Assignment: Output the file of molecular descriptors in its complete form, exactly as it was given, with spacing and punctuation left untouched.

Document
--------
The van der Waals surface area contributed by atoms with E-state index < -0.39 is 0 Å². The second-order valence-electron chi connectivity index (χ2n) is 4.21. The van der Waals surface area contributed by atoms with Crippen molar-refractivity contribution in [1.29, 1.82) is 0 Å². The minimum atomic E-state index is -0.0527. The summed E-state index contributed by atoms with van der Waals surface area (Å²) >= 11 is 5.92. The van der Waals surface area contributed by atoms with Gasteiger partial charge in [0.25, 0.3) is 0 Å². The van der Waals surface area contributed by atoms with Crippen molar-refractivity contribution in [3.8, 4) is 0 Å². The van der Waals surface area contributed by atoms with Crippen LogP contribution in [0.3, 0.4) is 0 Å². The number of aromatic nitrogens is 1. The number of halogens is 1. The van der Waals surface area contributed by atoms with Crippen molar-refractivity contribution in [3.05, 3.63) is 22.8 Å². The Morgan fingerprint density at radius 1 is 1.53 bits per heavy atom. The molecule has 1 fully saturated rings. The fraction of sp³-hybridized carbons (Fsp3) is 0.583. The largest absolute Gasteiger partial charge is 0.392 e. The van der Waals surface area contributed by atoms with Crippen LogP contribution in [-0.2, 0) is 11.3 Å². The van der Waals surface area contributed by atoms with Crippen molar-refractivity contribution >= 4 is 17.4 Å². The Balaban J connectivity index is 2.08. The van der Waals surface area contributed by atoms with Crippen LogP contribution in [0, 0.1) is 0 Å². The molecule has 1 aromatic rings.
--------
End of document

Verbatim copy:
The van der Waals surface area contributed by atoms with E-state index < -0.39 is 0 Å². The second-order valence-electron chi connectivity index (χ2n) is 4.21. The van der Waals surface area contributed by atoms with Crippen molar-refractivity contribution in [1.29, 1.82) is 0 Å². The minimum atomic E-state index is -0.0527. The summed E-state index contributed by atoms with van der Waals surface area (Å²) >= 11 is 5.92. The van der Waals surface area contributed by atoms with Gasteiger partial charge in [0.25, 0.3) is 0 Å². The van der Waals surface area contributed by atoms with Crippen molar-refractivity contribution in [3.8, 4) is 0 Å². The van der Waals surface area contributed by atoms with Crippen LogP contribution in [0.3, 0.4) is 0 Å². The number of aromatic nitrogens is 1. The number of halogens is 1. The van der Waals surface area contributed by atoms with Crippen molar-refractivity contribution in [3.05, 3.63) is 22.8 Å². The Morgan fingerprint density at radius 1 is 1.53 bits per heavy atom. The molecule has 1 fully saturated rings. The fraction of sp³-hybridized carbons (Fsp3) is 0.583. The largest absolute Gasteiger partial charge is 0.392 e. The van der Waals surface area contributed by atoms with Crippen LogP contribution in [-0.2, 0) is 11.3 Å². The van der Waals surface area contributed by atoms with Crippen molar-refractivity contribution >= 4 is 17.4 Å². The Balaban J connectivity index is 2.08. The van der Waals surface area contributed by atoms with Crippen LogP contribution in [0, 0.1) is 0 Å². The molecule has 1 aromatic rings.